In addition to the Rules and Etiquette, a number of interpretations of the Rules have been published by the USGA/R and A that prescribe the proper procedure in certain situations where the Rules themselves may not be clear.
The Decisions are numbered based on the Rule or sub-rule being interpreted and the order in which Decisions were published.
When a player has a question, they may ask a rules official who has an actual Decisions Book.
Decisions may be simple clarifications.
For instance, a note in Rule 17-1 says anyone standing near the flagstick is deemed to be attending it.
This is vague, so Decision 17-1/1 states that anyone close enough to touch the flagstick is “standing near” it.
Decisions may also define the proper procedure in exceptional or unforeseen cases.
For instance, Decision 6-6a/4 states when the scorekeeper refuses to sign a card after a dispute about his fellow-competitor’s score is decided by the committee in favor of the fellow-competitor.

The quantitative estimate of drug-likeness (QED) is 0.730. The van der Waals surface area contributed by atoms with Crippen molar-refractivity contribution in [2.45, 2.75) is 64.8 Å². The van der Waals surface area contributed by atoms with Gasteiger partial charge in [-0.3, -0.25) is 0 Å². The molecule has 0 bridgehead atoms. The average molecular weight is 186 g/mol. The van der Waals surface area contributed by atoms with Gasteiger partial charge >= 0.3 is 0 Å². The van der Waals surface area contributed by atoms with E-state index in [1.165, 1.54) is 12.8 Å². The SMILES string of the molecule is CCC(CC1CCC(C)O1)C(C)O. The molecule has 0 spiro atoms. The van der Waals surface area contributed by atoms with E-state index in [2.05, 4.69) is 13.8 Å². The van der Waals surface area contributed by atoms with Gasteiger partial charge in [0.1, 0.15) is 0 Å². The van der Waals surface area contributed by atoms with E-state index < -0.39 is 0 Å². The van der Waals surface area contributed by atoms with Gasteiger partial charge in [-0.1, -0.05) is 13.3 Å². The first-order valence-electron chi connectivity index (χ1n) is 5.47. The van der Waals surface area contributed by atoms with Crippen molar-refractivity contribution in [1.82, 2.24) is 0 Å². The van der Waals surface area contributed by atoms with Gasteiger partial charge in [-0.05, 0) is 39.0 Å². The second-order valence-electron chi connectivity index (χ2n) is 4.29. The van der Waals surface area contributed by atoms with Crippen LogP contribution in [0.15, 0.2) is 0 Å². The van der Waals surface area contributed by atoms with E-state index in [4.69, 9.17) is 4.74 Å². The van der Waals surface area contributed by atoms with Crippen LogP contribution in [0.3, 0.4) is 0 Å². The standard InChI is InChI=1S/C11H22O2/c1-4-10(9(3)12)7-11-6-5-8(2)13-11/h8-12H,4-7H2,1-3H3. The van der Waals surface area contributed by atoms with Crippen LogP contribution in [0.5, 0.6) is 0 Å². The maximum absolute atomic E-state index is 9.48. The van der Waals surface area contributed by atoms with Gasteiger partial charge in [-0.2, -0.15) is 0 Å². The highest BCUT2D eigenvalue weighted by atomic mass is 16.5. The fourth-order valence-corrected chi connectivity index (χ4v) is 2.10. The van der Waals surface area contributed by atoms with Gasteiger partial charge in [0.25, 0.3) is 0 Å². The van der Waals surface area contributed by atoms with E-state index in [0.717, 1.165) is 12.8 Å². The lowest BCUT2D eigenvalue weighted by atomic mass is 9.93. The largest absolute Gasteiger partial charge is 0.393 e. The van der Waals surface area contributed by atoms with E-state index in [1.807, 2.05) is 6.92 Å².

There is no penalty; the scorekeeper should not attest to any score he believes incorrect even if he is overruled.
But the score may be attested by another witness, or may be accepted by the committee without being attested.
Decisions may also rule that specific actions, equipment or fixtures used by a player or implemented by the committee or course are legal or illegal;
for instance, most decisions regarding Rule 14-1 define specific actions that are and are not fair swings at the ball, and general decisions on rule 17 define alterations to a flag or attachments to the flagstick that may be made by the course authorities to indicate the relative position of the hole on the green, or aid in distance determination.
These decisions are binding in situations where they apply, as they define the proper implementation of the Rules themselves.
They are not included in most rulebooks, but like the Rules they are available for reference on the USGA website.